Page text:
No nation in the 21st century has a monopoly on robots. As contractors across the world flocked to the 2019 Association of the U.S. Army meeting in Washington this month to try to interest Army buyers in their latest robotic wares, across the globe Russian researchers announced further iterations of their Marker unmanned ground vehicle test platform.
The latest development for Marker is autonomous movement through urban terrain.
“Urban combat is becoming key to Russians' developing new weapons technologies, based largely on their military experience in Syria,” said Samuel Bendett, an adviser at the Center for Naval Analyses. “There, Russian military and its allies are fighting in an increasingly urban and semi-urban environment, so any technology that saves soldiers' lives and makes their mission more effective will get Ministry of Defence's attention.”
Marker is developed by the Advanced Research Foundation, Russia’s DARPA analog, which was also responsible for the FEDOR android Russia deployed to the International Space Station.
Previously, Russia demonstrated the Marker in snowy fields, showcasing how the robot’s turret could follow the targeting sight of a human directing it. The Marker was a large part of Russia’s June 2019 exposition of military technology. While not itself a marketed product, showcasing a technology demonstrator is one way to indicate the future direction of military procurement.
It helps, too, that Marker gives Russia’s military a way to learn from some fielded failures.
“Marker is probably benefiting from the lessons learned with Russians’ testing large Uran-9 combat UGV, when this vehicle did not function as planned due to numerous issues that propped up in a"semi-urban" environment back in 2018,” said Bendett. “One of the most important problems was the inability for the operator to guide the vehicle from afar, resulting in close — several hundred meters — proximity to Uran-9 as it attempted to “fight.”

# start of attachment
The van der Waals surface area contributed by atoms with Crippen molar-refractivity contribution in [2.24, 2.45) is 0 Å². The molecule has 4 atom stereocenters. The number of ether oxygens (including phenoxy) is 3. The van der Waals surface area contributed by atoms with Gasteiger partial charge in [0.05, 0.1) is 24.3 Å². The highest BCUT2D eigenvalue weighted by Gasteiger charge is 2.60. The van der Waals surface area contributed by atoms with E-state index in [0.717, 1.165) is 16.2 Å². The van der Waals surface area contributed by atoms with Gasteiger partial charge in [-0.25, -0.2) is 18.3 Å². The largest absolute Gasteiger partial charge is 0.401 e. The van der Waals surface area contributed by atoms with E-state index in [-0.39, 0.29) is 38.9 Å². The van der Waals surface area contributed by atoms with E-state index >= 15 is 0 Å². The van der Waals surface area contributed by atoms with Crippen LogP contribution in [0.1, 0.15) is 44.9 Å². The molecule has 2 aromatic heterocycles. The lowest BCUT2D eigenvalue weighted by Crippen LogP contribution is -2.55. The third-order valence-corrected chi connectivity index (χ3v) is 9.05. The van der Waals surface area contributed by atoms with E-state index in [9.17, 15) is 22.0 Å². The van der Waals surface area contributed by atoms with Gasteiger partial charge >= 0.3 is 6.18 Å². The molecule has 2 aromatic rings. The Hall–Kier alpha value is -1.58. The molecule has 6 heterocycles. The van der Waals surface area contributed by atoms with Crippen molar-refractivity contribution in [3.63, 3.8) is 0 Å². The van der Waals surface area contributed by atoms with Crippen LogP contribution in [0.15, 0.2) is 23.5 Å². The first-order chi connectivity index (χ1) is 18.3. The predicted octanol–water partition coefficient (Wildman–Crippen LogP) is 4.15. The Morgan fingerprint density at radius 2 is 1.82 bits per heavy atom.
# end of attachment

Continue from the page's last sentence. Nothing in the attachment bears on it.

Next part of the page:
A robot that requires humans in close proximity to operate is hardly a lifesaving device. Hence the significance of the autonomous mode in Marker’s recent tests, which can keep the robot in the loop but at some distance from the operator directing its movement.
With greater autonomy comes greater ease of shifting from “human-in-the-loop” controls to “human-on-the-loop” commands. The distinction carries with it significant moral and legal implications, with “in-the-loop” specifying that a human actively choose to fire a weapon, and “on-the-loop” allowing a human to stop a robot automatically taking an action, but not requiring prior approval. “On-the-loop” controls are part of a future military planners are designing toward, consciously or not.
“Humans are definitely in the loop with Marker, but this recent test also demonstrated this UGV’s greater autonomy and the ability to shift humans to “on-the-loop” status,” said Bendett, a fellow in Russia studies at the American Foreign Policy Council.
At a size somewhere between that of a large bomb squad robot and a small car, Marker matched the size of many ground robots displayed at the annual AUSA meeting, but is smaller than the new crop of uncrewed light combat vehicles that approach tanks in appearance, if not quite in dimensions.
As the United States prepares for more robot tanks in more sizes, it remains to be seen if Russia’s Marker test platform can scale up.